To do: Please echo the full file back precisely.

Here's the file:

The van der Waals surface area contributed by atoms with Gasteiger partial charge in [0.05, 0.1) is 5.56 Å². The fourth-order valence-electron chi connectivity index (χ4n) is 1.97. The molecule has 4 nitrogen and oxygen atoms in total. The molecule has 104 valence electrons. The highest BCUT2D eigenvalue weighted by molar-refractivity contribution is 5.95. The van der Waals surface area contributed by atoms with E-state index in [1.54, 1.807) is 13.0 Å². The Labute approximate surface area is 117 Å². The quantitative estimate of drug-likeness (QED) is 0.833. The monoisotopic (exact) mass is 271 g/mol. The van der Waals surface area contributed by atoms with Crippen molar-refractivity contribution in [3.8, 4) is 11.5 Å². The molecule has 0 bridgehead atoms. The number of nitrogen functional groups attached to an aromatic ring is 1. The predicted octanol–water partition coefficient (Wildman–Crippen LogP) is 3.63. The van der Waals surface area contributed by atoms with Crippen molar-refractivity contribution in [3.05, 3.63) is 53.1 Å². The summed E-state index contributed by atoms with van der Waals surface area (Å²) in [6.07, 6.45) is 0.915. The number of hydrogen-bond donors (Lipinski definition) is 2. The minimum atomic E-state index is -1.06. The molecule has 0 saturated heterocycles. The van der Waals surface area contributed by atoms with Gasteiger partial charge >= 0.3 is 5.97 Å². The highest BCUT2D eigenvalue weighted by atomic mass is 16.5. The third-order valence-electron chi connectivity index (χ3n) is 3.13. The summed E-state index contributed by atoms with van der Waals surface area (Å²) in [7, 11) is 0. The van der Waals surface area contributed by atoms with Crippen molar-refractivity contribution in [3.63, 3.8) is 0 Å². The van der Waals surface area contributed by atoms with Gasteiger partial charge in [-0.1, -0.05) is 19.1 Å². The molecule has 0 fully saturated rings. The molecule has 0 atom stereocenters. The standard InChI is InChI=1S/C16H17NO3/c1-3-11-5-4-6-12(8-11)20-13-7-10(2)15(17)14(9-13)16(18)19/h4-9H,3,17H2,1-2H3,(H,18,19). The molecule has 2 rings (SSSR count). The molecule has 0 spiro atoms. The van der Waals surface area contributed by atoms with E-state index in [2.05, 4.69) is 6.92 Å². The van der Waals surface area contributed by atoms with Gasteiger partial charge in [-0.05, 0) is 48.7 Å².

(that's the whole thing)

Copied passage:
The van der Waals surface area contributed by atoms with Gasteiger partial charge in [0.05, 0.1) is 5.56 Å². The fourth-order valence-electron chi connectivity index (χ4n) is 1.97. The molecule has 4 nitrogen and oxygen atoms in total. The molecule has 104 valence electrons. The highest BCUT2D eigenvalue weighted by molar-refractivity contribution is 5.95. The van der Waals surface area contributed by atoms with E-state index in [1.54, 1.807) is 13.0 Å². The Labute approximate surface area is 117 Å². The quantitative estimate of drug-likeness (QED) is 0.833. The monoisotopic (exact) mass is 271 g/mol. The van der Waals surface area contributed by atoms with Crippen molar-refractivity contribution in [3.8, 4) is 11.5 Å². The molecule has 0 bridgehead atoms. The number of nitrogen functional groups attached to an aromatic ring is 1. The predicted octanol–water partition coefficient (Wildman–Crippen LogP) is 3.63. The van der Waals surface area contributed by atoms with Crippen molar-refractivity contribution in [3.05, 3.63) is 53.1 Å². The summed E-state index contributed by atoms with van der Waals surface area (Å²) in [6.07, 6.45) is 0.915. The number of hydrogen-bond donors (Lipinski definition) is 2. The minimum atomic E-state index is -1.06. The molecule has 0 saturated heterocycles. The van der Waals surface area contributed by atoms with Gasteiger partial charge >= 0.3 is 5.97 Å². The highest BCUT2D eigenvalue weighted by atomic mass is 16.5. The third-order valence-electron chi connectivity index (χ3n) is 3.13. The summed E-state index contributed by atoms with van der Waals surface area (Å²) in [7, 11) is 0. The van der Waals surface area contributed by atoms with Crippen molar-refractivity contribution in [3.63, 3.8) is 0 Å². The van der Waals surface area contributed by atoms with Gasteiger partial charge in [-0.1, -0.05) is 19.1 Å². The molecule has 0 fully saturated rings. The molecule has 0 atom stereocenters. The standard InChI is InChI=1S/C16H17NO3/c1-3-11-5-4-6-12(8-11)20-13-7-10(2)15(17)14(9-13)16(18)19/h4-9H,3,17H2,1-2H3,(H,18,19). The molecule has 2 rings (SSSR count). The molecule has 0 spiro atoms. The van der Waals surface area contributed by atoms with E-state index in [2.05, 4.69) is 6.92 Å². The van der Waals surface area contributed by atoms with Gasteiger partial charge in [-0.05, 0) is 48.7 Å².